Living organisms often display shape morphing capabilities allowing them to efficiently perform tasks that are fundamental for survival. Understanding the way biological activity is exploited to perform shape changes has a deep impact both on natural sciences and technology, often through a process of reverse engineering. In this thesis, we examine four instances of shape morphing both in synthetic and natural, active structures. In the first Chapter, we analyze the transient shaping of a linear poroelastic plate and investigate how mechanical parameters, strains, and stresses influence the swelling dynamics. We obtain an approximate analytical solution for the case of stress-free evolutions and investigate the effect of stresses in the case of an axisymmetric plate. We show that compressive stresses promote faster swelling with respect to the stress-free case, and vice-versa. In the the second Chapter, we address the question of devising efficient morphing strategies for the attainment of specific shape changes in active structures. We set up an optimal control problem which selects, among the activation patterns producing a prescribed shape change, the one minimizing an objective functional, designed to quantify the complexity of the activation. We provide analytical insights for the case of affine shape changes and, with the aid of numerics, we explore the outcome of different objective functionals in a more general context. Chapter 3 is devoted to the study of active reconfigurations in axons, slender cylindrical structures of neurons, which are responsible for the transmission of electro-chemical signals. Axons are able to actively regulate their thickness trough a contractile coating, named cortex, surrounding the cytoplasm (axoplasm). Here, we develop a continuum model describing the interplay between the cortex contractility and the axoplasm elastic response inherited by a network of microtubules. The validity of our modelling assumptions are supported by an excellent match between numerical simulations and experiments. Finally, in the last Chapter, we develop a teleological model to interpret leaves morphogenesis by accounting for the simultaneous growth of both the venation pattern and the blade. Inspired by previous works in the relevant literature, we develop a continuum model by which leaves growth is driven by a gradient flow maximizing the net power absorbed by the leaf. The numerical solution of the ensuing equations provides preliminary results showing some qualitative agreement with features of existing leaves.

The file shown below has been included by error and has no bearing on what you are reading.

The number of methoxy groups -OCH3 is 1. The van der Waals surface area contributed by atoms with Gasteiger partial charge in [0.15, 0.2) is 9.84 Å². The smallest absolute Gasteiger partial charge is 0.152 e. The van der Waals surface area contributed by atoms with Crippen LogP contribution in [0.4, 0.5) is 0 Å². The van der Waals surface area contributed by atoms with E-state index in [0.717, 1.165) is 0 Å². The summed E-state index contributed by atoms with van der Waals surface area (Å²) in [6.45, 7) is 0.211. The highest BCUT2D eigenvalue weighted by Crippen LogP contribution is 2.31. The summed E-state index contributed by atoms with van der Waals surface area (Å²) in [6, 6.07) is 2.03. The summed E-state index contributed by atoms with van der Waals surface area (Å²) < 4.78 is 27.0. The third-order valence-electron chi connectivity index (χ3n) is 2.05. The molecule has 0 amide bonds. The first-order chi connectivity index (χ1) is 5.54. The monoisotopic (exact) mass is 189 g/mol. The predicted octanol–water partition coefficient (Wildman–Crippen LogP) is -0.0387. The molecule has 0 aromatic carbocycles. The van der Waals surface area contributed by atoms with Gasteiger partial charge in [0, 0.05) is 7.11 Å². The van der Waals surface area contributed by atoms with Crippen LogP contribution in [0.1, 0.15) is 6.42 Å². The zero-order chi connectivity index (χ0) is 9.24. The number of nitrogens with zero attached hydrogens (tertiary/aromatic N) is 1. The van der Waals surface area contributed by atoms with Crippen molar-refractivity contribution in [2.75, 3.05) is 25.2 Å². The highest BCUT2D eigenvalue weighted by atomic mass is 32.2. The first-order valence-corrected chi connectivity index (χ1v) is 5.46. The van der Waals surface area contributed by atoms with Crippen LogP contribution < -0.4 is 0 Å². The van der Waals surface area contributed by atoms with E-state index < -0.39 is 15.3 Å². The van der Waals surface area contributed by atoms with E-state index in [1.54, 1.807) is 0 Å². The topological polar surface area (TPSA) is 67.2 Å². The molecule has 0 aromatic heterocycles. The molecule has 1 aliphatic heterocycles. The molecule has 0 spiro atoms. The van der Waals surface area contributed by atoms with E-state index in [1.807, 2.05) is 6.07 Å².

Transient morphing and optimal shape design of synthetic and natural active structures / Andrini, Dario. - (2022 Sep 29).

Transient morphing and optimal shape design of synthetic and natural active structures

Andrini, Dario
2022

Abstract

Living organisms often display shape morphing capabilities allowing them to efficiently perform tasks that are fundamental for survival. Understanding the way biological activity is exploited to perform shape changes has a deep impact both on natural sciences and technology, often through a process of reverse engineering. In this thesis, we examine four instances of shape morphing both in synthetic and natural, active structures. In the first Chapter, we analyze the transient shaping of a linear poroelastic plate and investigate how mechanical parameters, strains, and stresses influence the swelling dynamics. We obtain an approximate analytical solution for the case of stress-free evolutions and investigate the effect of stresses in the case of an axisymmetric plate. We show that compressive stresses promote faster swelling with respect to the stress-free case, and vice-versa. In the the second Chapter, we address the question of devising efficient morphing strategies for the attainment of specific shape changes in active structures. We set up an optimal control problem which selects, among the activation patterns producing a prescribed shape change, the one minimizing an objective functional, designed to quantify the complexity of the activation. We provide analytical insights for the case of affine shape changes and, with the aid of numerics, we explore the outcome of different objective functionals in a more general context. Chapter 3 is devoted to the study of active reconfigurations in axons, slender cylindrical structures of neurons, which are responsible for the transmission of electro-chemical signals. Axons are able to actively regulate their thickness trough a contractile coating, named cortex, surrounding the cytoplasm (axoplasm). Here, we develop a continuum model describing the interplay between the cortex contractility and the axoplasm elastic response inherited by a network of microtubules. The validity of our modelling assumptions are supported by an excellent match between numerical simulations and experiments. Finally, in the last Chapter, we develop a teleological model to interpret leaves morphogenesis by accounting for the simultaneous growth of both the venation pattern and the blade. Inspired by previous works in the relevant literature, we develop a continuum model by which leaves growth is driven by a gradient flow maximizing the net power absorbed by the leaf. The numerical solution of the ensuing equations provides preliminary results showing some qualitative agreement with features of existing leaves.
Noselli, Giovanni
Lucantonio, Alessandro
Andrini, Dario
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Utilizza questo identificativo per citare o creare un link a questo documento: https://hdl.handle.net/20.500.11767/129670
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